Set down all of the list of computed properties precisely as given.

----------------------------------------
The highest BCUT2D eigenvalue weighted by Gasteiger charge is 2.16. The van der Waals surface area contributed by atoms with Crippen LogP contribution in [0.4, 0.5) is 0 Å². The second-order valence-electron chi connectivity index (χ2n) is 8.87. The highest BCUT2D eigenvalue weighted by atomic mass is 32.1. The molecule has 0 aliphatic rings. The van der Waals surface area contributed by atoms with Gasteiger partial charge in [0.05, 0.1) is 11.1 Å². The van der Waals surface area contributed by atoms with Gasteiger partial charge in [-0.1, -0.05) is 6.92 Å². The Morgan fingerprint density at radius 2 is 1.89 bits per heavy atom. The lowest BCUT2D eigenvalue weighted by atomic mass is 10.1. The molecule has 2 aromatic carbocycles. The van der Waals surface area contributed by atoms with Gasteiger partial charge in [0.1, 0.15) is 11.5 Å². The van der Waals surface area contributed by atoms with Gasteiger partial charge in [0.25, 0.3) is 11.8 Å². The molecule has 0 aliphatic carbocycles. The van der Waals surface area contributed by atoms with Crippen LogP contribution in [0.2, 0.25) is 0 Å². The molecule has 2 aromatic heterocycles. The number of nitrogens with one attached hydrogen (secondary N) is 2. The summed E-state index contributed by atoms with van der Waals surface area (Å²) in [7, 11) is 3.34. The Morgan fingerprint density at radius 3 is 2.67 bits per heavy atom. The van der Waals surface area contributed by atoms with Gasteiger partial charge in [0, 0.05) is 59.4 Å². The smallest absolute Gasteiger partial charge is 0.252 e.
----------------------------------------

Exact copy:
The highest BCUT2D eigenvalue weighted by Gasteiger charge is 2.16. The van der Waals surface area contributed by atoms with Crippen LogP contribution in [0.4, 0.5) is 0 Å². The second-order valence-electron chi connectivity index (χ2n) is 8.87. The highest BCUT2D eigenvalue weighted by atomic mass is 32.1. The molecule has 0 aliphatic rings. The van der Waals surface area contributed by atoms with Gasteiger partial charge in [0.05, 0.1) is 11.1 Å². The van der Waals surface area contributed by atoms with Gasteiger partial charge in [-0.1, -0.05) is 6.92 Å². The Morgan fingerprint density at radius 2 is 1.89 bits per heavy atom. The lowest BCUT2D eigenvalue weighted by atomic mass is 10.1. The molecule has 2 aromatic carbocycles. The van der Waals surface area contributed by atoms with Gasteiger partial charge in [0.1, 0.15) is 11.5 Å². The van der Waals surface area contributed by atoms with Gasteiger partial charge in [0.25, 0.3) is 11.8 Å². The molecule has 0 aliphatic carbocycles. The van der Waals surface area contributed by atoms with Crippen LogP contribution in [0.2, 0.25) is 0 Å². The molecule has 2 aromatic heterocycles. The number of nitrogens with one attached hydrogen (secondary N) is 2. The summed E-state index contributed by atoms with van der Waals surface area (Å²) in [7, 11) is 3.34. The Morgan fingerprint density at radius 3 is 2.67 bits per heavy atom. The van der Waals surface area contributed by atoms with Gasteiger partial charge in [0, 0.05) is 59.4 Å². The smallest absolute Gasteiger partial charge is 0.252 e.